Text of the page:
While the warm Arctic/cold continent pattern is evident during solar Min years at the surface, warming also extends from the lower atmosphere towards the tropopause (Fig. 3). The vertical profile of positive temperature anomalies between 65°N and 90°N is clearly distinguished, with the strongest signature poleward of 75°N. Note also the largest warming occurs at the surface, as a result of enhanced exchanges of sensible and latent heat flux from the open ocean to the atmosphere during low sea ice years28,37. Consistent with positive air temperature anomalies, the vertical profile of geopotential height and zonal wind indicates positive and negative anomalies, respectively, from mid-latitudes towards the pole. Solar Max years (Fig. 3, middle row) show an opposite signature, with cooling throughout most of the troposphere poleward of 75°N, negative geopotential height anomalies and positive zonal wind anomalies. The signature of geopotential height and the zonal wind is strongest in the tropopause and decreases as we go down up to the surface. These differences between solar Min and Max years are further highlighted by the difference plots (bottom row, Fig. 3). The signature is similar with or without de-trending the data (Fig. 3 shows without de-trending).

Figure 3
Figure 3

Latitude-Height (1000 mb up to 250 mb) plot for composites of air temperature (left), geopotential heights (middle) and zonal wind (right) during solar Min (top), solar Max (middle) and solar Min minus solar Max years (bottom). Levels usually significant up to 95% level are overlaid by the black coloured contour. Plots are generated using IDL software version 8 with the data from NOAA/OAR/ESRL PSD, Boulder, Colorado, USA, from their website at (http://www.esrl.noaa.gov/psd/).

Solar signature captured in the polar vortex ‘Annular Features’ from the upper stratosphere down to the lower troposphere

Comparing the composite anomalies of geopotential heights for solar Min (top) and Max (middle) years in Fig. 4(a,b), it is clear that annular mode features are similar in the upper stratosphere (left) as well as on the surface of Arctic during winter (right). Results without de-trending (Fig. 4a) and with de-trending (Fig. 4b) both are presented, which are seen very similar to both the Max and Min phases, respectively. Such a strong signature strengthens the idea of a solar influence from the top. This pattern of geopotential height is consistent with the annular ring structure of the NAM at the surface and upper stratosphere, as suggested by previous work13. Thus on average, the solar Min has a more negative NAM than solar Max and vice versa. Min minus Max years (Fig. 4a,b, bottom panel) suggest the strongest NAM signature (check the extended range of colour scale bar), which resembles a negative pattern. A significant rise in geopotential height of 36 m and 12 m is observed for 30 mb and 925 mb level, respectively, during solar Min years compared to that during Max years. Unlike air temperature, the results of the strong influence of the sun on Arctic geopotential heights are seen as practically unaffected by any trend related issues.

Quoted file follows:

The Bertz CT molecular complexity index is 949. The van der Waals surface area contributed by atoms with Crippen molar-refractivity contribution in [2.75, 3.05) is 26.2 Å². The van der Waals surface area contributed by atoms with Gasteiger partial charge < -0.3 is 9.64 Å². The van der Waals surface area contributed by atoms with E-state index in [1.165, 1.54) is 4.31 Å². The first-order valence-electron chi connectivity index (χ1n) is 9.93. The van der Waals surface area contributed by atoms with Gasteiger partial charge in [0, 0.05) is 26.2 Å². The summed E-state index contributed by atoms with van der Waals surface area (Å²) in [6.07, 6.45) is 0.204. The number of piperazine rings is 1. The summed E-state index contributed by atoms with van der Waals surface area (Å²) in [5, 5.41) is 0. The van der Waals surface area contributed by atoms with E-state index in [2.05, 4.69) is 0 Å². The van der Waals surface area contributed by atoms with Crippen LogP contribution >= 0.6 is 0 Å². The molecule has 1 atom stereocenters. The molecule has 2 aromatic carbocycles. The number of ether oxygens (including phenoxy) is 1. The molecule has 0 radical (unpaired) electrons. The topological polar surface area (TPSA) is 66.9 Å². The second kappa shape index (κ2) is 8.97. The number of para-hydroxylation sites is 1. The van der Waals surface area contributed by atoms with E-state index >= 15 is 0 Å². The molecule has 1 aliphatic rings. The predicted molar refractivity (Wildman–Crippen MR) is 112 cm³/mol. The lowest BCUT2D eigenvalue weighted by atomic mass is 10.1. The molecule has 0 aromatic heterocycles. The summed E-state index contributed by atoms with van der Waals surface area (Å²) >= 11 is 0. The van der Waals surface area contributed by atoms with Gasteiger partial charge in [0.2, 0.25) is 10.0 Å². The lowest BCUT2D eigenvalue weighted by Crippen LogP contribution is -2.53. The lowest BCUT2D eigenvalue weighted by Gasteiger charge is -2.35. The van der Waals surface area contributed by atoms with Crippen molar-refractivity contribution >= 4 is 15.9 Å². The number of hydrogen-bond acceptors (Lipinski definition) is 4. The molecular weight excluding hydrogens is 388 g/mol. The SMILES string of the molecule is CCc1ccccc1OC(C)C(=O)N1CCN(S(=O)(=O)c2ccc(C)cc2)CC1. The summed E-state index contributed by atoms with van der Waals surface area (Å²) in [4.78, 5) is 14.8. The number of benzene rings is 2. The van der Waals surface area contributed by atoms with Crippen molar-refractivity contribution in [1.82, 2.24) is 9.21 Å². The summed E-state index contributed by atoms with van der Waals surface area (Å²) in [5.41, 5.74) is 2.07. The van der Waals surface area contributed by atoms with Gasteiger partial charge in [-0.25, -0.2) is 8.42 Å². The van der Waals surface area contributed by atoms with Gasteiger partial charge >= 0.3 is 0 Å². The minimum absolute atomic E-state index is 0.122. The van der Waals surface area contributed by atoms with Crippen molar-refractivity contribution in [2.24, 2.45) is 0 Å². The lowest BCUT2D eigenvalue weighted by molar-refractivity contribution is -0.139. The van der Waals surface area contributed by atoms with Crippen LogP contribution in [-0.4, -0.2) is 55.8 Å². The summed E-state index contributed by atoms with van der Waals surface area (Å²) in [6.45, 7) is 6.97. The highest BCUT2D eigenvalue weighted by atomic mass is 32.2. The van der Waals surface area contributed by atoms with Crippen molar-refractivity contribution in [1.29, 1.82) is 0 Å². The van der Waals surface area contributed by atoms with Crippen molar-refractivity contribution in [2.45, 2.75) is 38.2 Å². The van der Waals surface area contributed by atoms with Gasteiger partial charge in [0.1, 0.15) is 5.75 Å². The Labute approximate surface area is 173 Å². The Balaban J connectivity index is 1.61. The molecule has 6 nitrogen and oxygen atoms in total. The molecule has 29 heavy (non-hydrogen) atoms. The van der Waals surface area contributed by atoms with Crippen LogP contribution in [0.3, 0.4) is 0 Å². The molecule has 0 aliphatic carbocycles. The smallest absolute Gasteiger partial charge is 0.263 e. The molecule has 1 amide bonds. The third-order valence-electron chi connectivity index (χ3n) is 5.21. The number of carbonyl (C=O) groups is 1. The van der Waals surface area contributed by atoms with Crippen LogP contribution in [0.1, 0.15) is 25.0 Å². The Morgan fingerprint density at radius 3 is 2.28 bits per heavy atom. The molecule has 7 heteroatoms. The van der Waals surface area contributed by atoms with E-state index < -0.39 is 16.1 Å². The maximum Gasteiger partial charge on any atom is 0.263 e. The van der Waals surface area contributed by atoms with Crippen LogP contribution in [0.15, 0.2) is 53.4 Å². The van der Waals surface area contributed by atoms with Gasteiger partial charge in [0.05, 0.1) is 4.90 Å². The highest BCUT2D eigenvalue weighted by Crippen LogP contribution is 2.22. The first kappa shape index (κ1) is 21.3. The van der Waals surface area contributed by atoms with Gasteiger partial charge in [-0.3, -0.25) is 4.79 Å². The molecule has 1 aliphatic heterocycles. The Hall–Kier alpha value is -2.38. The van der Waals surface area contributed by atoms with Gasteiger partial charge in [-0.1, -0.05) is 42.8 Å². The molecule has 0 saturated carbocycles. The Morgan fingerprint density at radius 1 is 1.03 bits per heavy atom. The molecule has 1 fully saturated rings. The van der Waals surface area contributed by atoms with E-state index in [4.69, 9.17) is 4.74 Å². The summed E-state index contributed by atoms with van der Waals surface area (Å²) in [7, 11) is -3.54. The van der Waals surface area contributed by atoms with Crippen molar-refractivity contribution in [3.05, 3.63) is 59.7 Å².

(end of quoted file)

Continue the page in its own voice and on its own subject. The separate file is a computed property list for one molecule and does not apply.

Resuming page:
Figure 4
Figure 4

Geopotential height composites (a) without detrending and (b) with detrending data suggests a similar signature around the north pole in the upper stratosphere (30 mb, left) and at the surface (925 mb, right) for solar Min (top row) and solar Max years (middle row) respectively. The third row shows respective differences between Min and Max years. Significant regions up to 95% level are marked by the white contour. Plots are prepared using Met Office IDL (MIDL) software and also verified with the plots generated by the NOAA/OAR/ESRL PSD, Boulder, Colorado, USA, from their website at (http://www.esrl.noaa.gov/psd/).

To verify whether similar polar vortex features, in the form of an annular ring structure, are constricted at different pressure levels within a cylindrical structure covering the upper stratosphere down to the lower stratosphere of the Arctic, we plotted results for several other pressure levels in Figs S2 and S3 (for Min years) and Fig. S4 (Max years). For Considering the annular structure in various arbitrary pressure levels, in the stratosphere (50 mb, 100 mb) as well as the troposphere (250 mb, 500 mb, 850 mb), opposite annular patterns are notable throughout these pressure levels for Min years compared to Max years. Results for various dynamic features include geopotential height (left) and zonal wind (right), suggesting consistency with air temperature (middle panel) and thus supporting the theory of downward propagation from a perturbed polar vortex13. For Max year, the data with or without de-trending suggest great similarity, and hence only de-trended version is presented (Fig. S4). For the Min year, there are little differences and hence both the version without de-trending (Fig. S2) and with de-trending (Fig. S3) are shown; however, the main pattern is found the same. Results are also consistent around the tropospheric level of a vertical column, as noted in Fig. 3.